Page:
“4 Exercises for Better Money Habits”
Do you ever find yourself wishing you had better money habits, but you just can’t seem to change your day-to-day actions? Here’s the good news: It is absolutely within your control to transform your habits and become confident and proud of your financial habits. People aren’t inherently “good” or “bad” with money, but we can build good or bad habits with our finances. Instead of feeling like you have to change the person that you are, or overcome major weaknesses or shortcomings, you can simply focus today on starting to build better money habits.
Take an Honest Inventory of your Recent Transactions
It’s really hard to build better money habits when the necessary actions seem like no fun at all. Budgeting, and/or spending less is a great example of this. Unfortunately, most people associate these types of habits with being “deprived” or “missing out” and when you feel that way about a habit there certainly isn’t motivation to develop it. One way you can honestly assess your spending without going through a full-blown budgeting process is the following:
Pull up your bank and credit card transactions from the last 3 months and go through every single line item to:
- Highlight in green all the spending that you value and/or that makes you feel good
- Highlight in yellow things that you somewhat value, but don’t feel extremely excited about
- Highlight in red anything that, looking back at it, leaves you feeling a little negative/regretful
Then, identify all the purchases you highlighted in red. These are the things to stop spending on immediately since they don’t bring you value or might have been things you regret buying.
It’s an easy way to eliminate what isn’t worth the cost.
Don’t Try and Willpower your way to Success
Have you ever tried to go on a diet and the very next day it feels like there are magically 27 opportunities to eat cake and ice cream? It’s hard to have the willpower and discipline to stay the course when temptation is all around us. The reality is that our finances are no different.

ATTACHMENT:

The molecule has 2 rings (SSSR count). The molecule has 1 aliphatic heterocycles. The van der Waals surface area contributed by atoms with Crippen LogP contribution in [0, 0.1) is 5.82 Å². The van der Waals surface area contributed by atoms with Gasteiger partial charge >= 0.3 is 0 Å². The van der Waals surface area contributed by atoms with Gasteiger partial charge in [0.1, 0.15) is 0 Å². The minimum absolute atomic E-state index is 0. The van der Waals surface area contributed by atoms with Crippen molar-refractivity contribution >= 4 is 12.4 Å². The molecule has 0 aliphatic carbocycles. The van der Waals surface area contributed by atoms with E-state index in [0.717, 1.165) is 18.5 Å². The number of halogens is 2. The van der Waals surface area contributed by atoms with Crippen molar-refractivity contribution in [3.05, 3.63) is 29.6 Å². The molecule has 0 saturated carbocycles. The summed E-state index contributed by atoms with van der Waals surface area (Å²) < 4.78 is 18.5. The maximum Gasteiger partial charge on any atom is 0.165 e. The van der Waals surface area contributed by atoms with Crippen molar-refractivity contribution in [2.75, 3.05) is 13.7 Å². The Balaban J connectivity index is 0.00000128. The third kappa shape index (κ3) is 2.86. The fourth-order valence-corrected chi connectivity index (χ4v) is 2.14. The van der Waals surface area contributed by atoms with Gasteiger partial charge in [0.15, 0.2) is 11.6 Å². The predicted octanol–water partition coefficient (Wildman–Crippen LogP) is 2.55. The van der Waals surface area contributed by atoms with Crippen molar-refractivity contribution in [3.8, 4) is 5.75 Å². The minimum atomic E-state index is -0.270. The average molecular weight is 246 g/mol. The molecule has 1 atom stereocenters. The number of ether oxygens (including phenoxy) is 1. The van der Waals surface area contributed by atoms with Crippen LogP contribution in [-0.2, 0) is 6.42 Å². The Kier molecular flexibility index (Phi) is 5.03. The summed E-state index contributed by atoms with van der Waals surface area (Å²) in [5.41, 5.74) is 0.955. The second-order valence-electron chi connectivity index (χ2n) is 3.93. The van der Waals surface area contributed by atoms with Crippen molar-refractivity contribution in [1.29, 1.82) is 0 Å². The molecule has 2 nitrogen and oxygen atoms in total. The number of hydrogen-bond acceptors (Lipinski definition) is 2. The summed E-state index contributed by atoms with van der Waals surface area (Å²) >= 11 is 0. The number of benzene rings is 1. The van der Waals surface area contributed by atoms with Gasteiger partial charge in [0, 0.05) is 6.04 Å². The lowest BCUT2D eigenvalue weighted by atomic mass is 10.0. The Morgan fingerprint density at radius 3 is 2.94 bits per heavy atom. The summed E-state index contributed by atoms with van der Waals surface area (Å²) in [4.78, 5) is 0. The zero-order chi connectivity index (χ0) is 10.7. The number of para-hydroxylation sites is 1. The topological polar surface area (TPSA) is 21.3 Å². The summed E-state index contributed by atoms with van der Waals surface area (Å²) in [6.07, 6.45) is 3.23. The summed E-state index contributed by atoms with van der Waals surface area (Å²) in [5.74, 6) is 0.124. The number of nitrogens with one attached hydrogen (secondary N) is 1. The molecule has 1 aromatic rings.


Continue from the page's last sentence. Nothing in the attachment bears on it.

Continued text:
The people who do succeed in establishing new, improved habits are not necessarily the ones who resist the temptations that would cause them to veer off-course. The people who are “most disciplined” tend to be the same people who simply don’t have as many distractions or temptations to deal with along the way. It’s not that they’re better at turning down dessert when they’re trying to lose weight. It’s that they don’t put themselves in a situation to say no to dessert in the first place — maybe by not buying ice cream to keep in the freezer, so there’s nothing to tempt them.
We tend to think we can just will our way through hard things, but the reality is that willpower only gets us so far because everyone has a limited amount of it, and you can exhaust yours. Instead of relying on willpower, try to engineer your environment, your schedule, and your routine so they you don’t have to engage directly with so many distractions that can lead you astray.
Make Better Habits Visible
Having consistent visual cues can be a great way to stay on track with your financial habits. It’s hard to forget something that you know you will see every day/week as you go throughout your daily routine. For many people, one of the biggest visual cues is having a shared budgeting app that they use to keep track of their spending. Sure, it may sound tedious, and it does take time and effort, but the payoff is that it stays top of mind throughout the month.
If you can find a consistent way to do this, you can stay on top of how much you’ve spent, what is left to spend in the month, and think more critically about the frivolous money purchases that come up during the month.
One idea is to get a piece of paper and write down the goal you are currently working on — and how much you need to save on a daily, weekly, or monthly basis to achieve it. Stick it somewhere you can see it. Bonus points if it’s in a place that could prevent you from engaging in a bad habit instead of the actions that will help you accomplish what you want. For example, you might stick your note on your computer screen — so you can see it when you’re tempted to do some online shopping.
The reason so many people struggle with building better money habits — or any kind of behavior change, even when the change leads to beneficial or positive results for us — is because we’re human. We’re not perfect, and we don’t live like robots, making completely rational, best-for-us decisions every second of every day.
Often, that’s because we’re asked to choose what’s “best” for us on a broad, overall, long-term scale… but we have to choose that in the moment, when we’d really much prefer something that’s “best” for us right that second. Which is why we choose to sleep in rather than get up early and exercise. Or why we select the cheeseburger over the salad. Or why we spend on what we want now rather than saving for the lifestyle we want in the future.
Knowing this, there’s a pretty straightforward solution: make less decisions; automate instead.
Anytime you can pre-commit to an action (like having 401(k) contributions automatically withheld from your paycheck) or automate a decision (like putting $1,000 per month into your long-term savings or investment account via an automated transfer that goes through after your direct deposit hits), you make it much easier to stick to the beneficial habit that you want to maintain.
Look for ways to build in automation into your financial life, so the burden isn’t 100% on you to make great decisions 24/7.